New Image Optimization Tools!

A quick overview of the new image optimization tools that come along with the release of Storyboard 3.0.

The Image Split tool scans an image looking for large sections of transparent pixels that could possibly be eliminated from the image.  It suggests a best-fit split along the non-transparent sections with a red outline:

Once you are happy with how your image will be split, the tool will refactor any control that uses this image and split the render extension into several image render extensions containing the smaller images that were generated. This is especially useful when using a large static image  (i.e. image will not be moving during the runtime of your app and has no actions or animation attached) with non-transparent content spread far apart and lots of transparent space in between. Splitting the larger image into smaller pieces and eliminating all the transparent real-estate will optimize your runtime significantly.

The Rasterize Image tool is essentially the opposite of the previous tool. It will take several image render extensions from one or more controls in the same layer, and create a single control with a single image render extension composed of all the other image render extensions in the correct order. This is particularly useful in cases where you have several overlapping, static images (e.g. a background layer composed of several images, a control composed of several images that do not have separate functions). By flattening those images into a single render extension, you can significantly minimize your app’s load time!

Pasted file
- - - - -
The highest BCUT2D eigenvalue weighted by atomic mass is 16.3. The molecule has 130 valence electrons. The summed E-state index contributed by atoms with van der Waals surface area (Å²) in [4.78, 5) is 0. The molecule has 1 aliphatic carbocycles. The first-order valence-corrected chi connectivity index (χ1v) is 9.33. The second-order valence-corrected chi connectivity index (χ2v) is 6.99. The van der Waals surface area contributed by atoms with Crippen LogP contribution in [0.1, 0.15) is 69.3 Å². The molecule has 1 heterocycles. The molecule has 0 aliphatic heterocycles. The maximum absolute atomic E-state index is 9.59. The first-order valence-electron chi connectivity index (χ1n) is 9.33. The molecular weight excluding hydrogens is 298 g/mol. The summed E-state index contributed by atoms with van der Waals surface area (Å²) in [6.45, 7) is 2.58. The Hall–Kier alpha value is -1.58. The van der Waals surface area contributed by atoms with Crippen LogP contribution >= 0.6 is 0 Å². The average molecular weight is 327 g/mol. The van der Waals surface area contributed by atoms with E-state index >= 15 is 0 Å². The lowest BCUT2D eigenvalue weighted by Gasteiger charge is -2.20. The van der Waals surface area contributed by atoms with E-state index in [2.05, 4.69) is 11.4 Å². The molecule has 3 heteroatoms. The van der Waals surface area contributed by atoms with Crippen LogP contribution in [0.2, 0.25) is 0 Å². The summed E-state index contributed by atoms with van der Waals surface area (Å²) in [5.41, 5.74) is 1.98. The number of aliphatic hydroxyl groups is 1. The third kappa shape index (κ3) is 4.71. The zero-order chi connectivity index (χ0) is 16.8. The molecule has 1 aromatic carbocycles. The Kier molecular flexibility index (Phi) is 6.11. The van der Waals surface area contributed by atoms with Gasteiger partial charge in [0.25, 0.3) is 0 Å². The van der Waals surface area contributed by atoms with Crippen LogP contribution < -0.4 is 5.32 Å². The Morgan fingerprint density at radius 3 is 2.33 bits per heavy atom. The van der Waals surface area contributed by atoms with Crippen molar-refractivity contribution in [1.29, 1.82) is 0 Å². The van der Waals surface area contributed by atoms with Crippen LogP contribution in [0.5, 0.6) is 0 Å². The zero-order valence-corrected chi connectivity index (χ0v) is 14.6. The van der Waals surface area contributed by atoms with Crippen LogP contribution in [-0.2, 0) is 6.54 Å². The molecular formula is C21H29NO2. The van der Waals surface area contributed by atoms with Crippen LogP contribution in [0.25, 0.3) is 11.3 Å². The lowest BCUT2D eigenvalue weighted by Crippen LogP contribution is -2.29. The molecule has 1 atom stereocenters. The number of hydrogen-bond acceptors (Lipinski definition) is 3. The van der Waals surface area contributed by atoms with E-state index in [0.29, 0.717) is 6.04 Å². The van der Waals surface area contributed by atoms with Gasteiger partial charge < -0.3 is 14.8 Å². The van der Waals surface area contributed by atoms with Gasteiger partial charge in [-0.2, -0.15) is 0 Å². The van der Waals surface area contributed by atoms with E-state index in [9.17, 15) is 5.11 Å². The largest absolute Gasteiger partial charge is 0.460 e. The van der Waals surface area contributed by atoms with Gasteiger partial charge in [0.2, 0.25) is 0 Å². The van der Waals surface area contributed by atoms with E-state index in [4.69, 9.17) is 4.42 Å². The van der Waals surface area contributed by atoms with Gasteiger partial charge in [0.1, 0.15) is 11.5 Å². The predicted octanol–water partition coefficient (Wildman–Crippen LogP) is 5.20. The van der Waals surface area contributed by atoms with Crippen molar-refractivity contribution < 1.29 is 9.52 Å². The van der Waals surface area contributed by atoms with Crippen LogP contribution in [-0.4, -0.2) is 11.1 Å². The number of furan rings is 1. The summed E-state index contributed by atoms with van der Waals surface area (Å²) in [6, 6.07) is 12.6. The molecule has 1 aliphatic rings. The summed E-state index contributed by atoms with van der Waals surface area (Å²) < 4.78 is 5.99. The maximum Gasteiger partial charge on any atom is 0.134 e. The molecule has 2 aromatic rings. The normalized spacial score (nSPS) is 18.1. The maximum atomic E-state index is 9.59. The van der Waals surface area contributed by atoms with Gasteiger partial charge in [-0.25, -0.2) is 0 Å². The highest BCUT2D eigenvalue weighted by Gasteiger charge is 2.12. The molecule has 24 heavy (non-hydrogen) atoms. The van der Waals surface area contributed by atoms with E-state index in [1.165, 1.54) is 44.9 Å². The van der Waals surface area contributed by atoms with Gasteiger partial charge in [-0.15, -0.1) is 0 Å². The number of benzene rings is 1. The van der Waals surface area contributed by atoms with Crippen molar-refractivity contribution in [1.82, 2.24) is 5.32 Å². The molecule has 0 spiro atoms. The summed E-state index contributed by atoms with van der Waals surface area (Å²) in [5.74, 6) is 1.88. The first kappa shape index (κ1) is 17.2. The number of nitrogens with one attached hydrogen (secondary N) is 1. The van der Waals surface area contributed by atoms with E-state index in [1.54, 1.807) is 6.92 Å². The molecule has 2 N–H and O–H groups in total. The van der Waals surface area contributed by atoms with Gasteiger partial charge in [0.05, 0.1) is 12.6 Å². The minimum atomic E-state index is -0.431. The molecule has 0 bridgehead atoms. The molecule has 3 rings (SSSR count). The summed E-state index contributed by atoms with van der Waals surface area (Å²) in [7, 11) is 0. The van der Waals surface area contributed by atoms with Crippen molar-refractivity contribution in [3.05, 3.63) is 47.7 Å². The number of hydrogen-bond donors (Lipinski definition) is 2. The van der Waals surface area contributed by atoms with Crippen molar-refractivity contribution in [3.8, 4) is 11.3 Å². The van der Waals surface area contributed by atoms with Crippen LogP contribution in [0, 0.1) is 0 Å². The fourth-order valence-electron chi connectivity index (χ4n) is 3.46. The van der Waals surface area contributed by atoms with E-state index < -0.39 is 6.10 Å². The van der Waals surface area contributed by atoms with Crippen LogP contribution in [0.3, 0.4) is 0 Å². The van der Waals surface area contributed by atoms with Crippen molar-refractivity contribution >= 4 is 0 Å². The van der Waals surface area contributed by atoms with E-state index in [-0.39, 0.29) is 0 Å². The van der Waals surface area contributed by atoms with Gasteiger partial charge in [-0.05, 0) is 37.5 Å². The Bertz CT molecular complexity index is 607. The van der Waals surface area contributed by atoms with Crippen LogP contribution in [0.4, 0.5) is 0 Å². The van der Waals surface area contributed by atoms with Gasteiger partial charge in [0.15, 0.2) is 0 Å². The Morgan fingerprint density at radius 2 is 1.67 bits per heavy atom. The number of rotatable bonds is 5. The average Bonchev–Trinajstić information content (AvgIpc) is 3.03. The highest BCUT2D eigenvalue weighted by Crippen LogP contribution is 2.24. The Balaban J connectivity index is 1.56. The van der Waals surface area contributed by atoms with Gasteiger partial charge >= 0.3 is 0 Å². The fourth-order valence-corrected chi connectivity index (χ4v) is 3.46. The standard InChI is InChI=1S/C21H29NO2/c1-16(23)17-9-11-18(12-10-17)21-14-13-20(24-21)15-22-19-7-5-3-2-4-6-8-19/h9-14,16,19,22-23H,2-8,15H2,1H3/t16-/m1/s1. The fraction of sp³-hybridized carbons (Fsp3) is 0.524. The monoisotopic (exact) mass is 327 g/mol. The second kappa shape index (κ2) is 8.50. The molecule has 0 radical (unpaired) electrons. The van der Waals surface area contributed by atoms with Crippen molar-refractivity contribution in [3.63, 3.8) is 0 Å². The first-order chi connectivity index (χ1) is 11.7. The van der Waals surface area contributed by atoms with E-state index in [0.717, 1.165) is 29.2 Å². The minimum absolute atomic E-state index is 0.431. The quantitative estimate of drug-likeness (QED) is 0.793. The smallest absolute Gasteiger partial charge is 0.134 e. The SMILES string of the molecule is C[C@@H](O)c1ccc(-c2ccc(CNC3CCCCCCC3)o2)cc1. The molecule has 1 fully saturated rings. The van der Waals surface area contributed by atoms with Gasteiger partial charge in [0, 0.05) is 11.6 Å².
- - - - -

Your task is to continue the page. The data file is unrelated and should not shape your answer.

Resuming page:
The Image Trim tool is similar to the Image Split tool – it reduces the amount of transparent pixels. Just like Photoshop Trim tool, it lets you crop your image to the outer border of the non-transparent pixel content, while refactoring any controls that contain this image to maintain proper x and y offsets.

To make yourself feel better about your optimizations, the Image Trim and Image Split tools will tell you exactly how many unnecessary pixels (in percent) you have eliminated!

– Dalya